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Facebook Says ‘Bad Actors’ Are Running an Influence Campaign on the Platform

Photo: David Paul Morris/Bloomberg via Getty Images

Facebook announced today that it had identified a number of pages on its service that were “involved in coordinated inauthentic behavior,” misleading users about who was running the pages and the intent behind them. The company said that it had removed 32 pages from Facebook and its subsidiary, Instagram. The pages had social-justice-oriented names and branding, such as “Black Elevation” and “Resisters.”

“It’s clear that whoever set up these accounts went to much greater lengths to obscure their true identities than the Russian-based Internet Research Agency (IRA) has in the past,” the company wrote in a blog post. “We believe this could be partly due to changes we’ve made over the last year to make this kind of abuse much harder.”

On a conference call this afternoon, Facebook also said that it had identified 30 events organized through Facebook that had already occurred, as well as some future events that it has removed the listings for. One of the events, protesting a second “Unite the Right” rally like the one that took place in Charlottesville last year, was coordinated by a “bad actor” account reaching out to five authentic admins. More than 2,600 users expressed interest in the event and more than 600 said that they would attend.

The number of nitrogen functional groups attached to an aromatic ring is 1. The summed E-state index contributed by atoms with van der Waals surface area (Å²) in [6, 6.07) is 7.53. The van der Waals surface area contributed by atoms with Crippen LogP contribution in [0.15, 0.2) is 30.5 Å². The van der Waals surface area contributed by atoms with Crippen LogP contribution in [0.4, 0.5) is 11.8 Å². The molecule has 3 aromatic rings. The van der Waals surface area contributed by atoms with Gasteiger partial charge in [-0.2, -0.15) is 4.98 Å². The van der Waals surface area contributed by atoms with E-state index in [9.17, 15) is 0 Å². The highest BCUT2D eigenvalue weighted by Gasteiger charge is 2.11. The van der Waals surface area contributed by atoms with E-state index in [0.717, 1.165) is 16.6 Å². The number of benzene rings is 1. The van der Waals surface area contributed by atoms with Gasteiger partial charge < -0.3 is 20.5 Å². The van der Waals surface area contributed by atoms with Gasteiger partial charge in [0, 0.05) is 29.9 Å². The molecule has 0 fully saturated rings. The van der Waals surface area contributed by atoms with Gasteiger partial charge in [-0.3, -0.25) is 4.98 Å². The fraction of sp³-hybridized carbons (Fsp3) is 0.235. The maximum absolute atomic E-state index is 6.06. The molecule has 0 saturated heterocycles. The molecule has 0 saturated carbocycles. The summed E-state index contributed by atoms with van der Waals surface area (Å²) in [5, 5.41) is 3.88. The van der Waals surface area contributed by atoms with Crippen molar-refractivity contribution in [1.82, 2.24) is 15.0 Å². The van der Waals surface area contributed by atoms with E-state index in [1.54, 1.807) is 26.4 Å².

Facebook said that it was in the early stages of identifying who was behind the pages, and declined to identify a potential culprit. That didn’t stop Senator Mark Warner, one of the leaders of the Senate Intelligence Committee, from releasing a statement pointing blame at the Kremlin. Sample posts from these pages released by the company were aimed at liberals — anti-Trump, anti-colonialist, or endorsing black pride. One page, “Mindful Being,” appears to have been New Age pablum.

One detail of Facebook’s announcement today was that these actors had taken steps to shield their identities by placing ad buys through third parties. A Facebook spokesperson confirmed that “the ads were placed by unwitting people who offer online marketing services.” Buying ads on Facebook on behalf of a third party is not against the site’s policies, although Facebook has implemented a system requiring ad buyers focused on political topics to verify their identities.

Facebook Says ‘Bad Actors’ Are Running an Influence Campaign